Wednesday, October 1, 2014

Firmly Into Fall

      Today is October 1st, so even the summer like month of September is behind us.  But the weather recently has been quite nice, in the 70's and 80's usually. The tomatoes are unfortunately winding down, though the cherry tomatoes still give a rewarding pick upon entering the garden.

      Most of these came up as volunteers and are probably Sweet 100's.  Next year I think I will plant the Sweet 100's, Sungold, Chocolate Cherry and maybe a couple of other cherry tomatoes along this trellis.  It is certainly welcoming to pick and pop a couple of little beauties as you enter the garden.  I was given some yellow pear cherry tomato plants this spring.  The tomatoes had little flavor, so will not be a repeat next year.

      The pole beans are still producing a delicious crop for dinners.  There are only two plants, one is the pole Rattlesnake bean and the other is a pole Blue Lake.  The Rattlesnake has been producing for weeks, and the Blue Lake are just starting to come in.  I will try to expand the number of plants next year, as it is a whole lot easier to spot and pick standing up rather than "standing on your head" to bend over to pick bush beans.  I know one thing I want for dinner tonight.

      The squash trellis has certainly been fun this year.  On the left on the white bucket is a swan gourd, an ornamental that is not edible.  A very edible Buttercup squash is on the ground to the right, and to the far right on a bucket is the delicious Marina Di Chioggia.  The swan gourd is still producing good leaves and is even setting new gourds.  Not that the new ones have a chance at ripening before frost.

      If the swan gourds are allowed to hang free from the trellis, their weight will insure that the neck is straight.  In order to a get a bent neck, you have to support the bottom of the gourd to make sure that the neck will bend as the squash grows longer.  Here I have put the gourd in a hanging basket.  I am afraid that the plastic will break at some point and then snap the neck, or that the supports will leave a mark on the gourd. So I have started to rip old bed sheets into sections to make supportive slings.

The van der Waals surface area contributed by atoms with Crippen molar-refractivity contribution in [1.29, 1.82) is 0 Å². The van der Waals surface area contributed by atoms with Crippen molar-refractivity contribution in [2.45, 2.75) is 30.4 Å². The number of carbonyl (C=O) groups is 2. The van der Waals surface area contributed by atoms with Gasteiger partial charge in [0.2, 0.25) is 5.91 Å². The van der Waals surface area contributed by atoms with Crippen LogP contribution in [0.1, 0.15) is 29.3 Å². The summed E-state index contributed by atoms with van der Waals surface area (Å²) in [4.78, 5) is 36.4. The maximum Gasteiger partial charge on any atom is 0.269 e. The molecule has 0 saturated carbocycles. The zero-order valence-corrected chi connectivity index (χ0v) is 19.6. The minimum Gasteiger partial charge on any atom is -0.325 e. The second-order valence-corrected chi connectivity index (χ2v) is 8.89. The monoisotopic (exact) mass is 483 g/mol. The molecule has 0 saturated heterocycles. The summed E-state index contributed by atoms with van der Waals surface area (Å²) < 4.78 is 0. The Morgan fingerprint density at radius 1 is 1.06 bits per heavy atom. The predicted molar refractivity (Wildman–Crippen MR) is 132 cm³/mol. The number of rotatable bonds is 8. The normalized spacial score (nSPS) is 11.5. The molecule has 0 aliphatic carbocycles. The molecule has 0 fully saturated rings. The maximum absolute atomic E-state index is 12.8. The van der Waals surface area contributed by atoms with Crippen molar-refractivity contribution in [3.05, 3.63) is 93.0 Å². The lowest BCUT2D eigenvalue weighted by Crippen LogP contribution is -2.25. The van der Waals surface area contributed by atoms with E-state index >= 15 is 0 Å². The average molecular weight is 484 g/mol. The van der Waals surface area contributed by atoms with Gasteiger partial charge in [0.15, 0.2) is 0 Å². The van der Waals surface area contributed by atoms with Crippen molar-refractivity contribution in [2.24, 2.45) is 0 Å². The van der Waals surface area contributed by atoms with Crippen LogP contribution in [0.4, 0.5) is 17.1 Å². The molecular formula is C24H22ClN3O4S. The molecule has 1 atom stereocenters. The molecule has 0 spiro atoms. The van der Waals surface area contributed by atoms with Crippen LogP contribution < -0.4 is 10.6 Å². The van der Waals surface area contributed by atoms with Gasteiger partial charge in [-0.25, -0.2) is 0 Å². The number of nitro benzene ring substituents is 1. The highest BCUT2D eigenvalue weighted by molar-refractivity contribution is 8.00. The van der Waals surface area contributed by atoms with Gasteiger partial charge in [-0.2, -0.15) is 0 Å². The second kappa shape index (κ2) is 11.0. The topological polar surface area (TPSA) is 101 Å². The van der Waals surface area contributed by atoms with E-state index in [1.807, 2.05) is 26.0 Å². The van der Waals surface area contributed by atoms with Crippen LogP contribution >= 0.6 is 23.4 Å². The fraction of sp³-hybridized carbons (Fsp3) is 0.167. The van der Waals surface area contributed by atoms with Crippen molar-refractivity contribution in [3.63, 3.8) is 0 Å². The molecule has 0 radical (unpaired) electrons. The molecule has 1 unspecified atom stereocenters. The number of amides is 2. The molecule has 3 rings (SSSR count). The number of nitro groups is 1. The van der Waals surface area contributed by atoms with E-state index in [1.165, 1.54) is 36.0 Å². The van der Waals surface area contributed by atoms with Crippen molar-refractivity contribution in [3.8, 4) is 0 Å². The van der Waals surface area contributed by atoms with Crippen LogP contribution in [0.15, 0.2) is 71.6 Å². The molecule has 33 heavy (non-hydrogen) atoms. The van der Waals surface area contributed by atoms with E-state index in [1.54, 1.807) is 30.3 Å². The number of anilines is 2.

I would suggest that the sling business is a two person job, as it is very difficult to balance the heavy gourd on your shoulder while you are trying to clumsily tie the sheet in a knot while stringing it over a support.  I intend to cut the gourds from the vine the day before first expected frost.  Probably within two to three weeks from now.

      The flowers in the garden are still doing well, and we are still visited by butterflies, hummingbirds and lots of different bees.

Autumn Joy Sedum and Cosmos
American Beauty Bush
Volunteer Salvia
Volunteer Mexican Butterfly Weed

      Well we really can't leave before we look at the rest of the veggies.  This is the start of the cold frame for winter use.  The screens keep out the birds and squirrels from digging and uprooting the small starts.  When we get to colder weather, glass will replace the screen.

      This is a shot of the sweet potato cuttings that I started in a topped off compost pile.  The vines are gorgeous, yet I have not found any potatoes when I have sunk my hand into the pile.  Bummer.  The red flowers are salvia that have grown from the compost pile.

Cubanelle peppers

Hopefully late broccoli crop
Unusually late and healthy zucchini plant
What a Bonus!!

      So that's what is happening out back on the first of October.  Quite a lot actually.

1 comment:

  1. Your garden is just full of treasures - even this late in the season. My tomatoes were finished a couple of weeks ago and I was ready for them to be done as I was a bit overwhelmed at the time, trying to preserve them all. But here we are, only two weeks later, and I already miss them. Lucky you to still have so much bounty in your garden!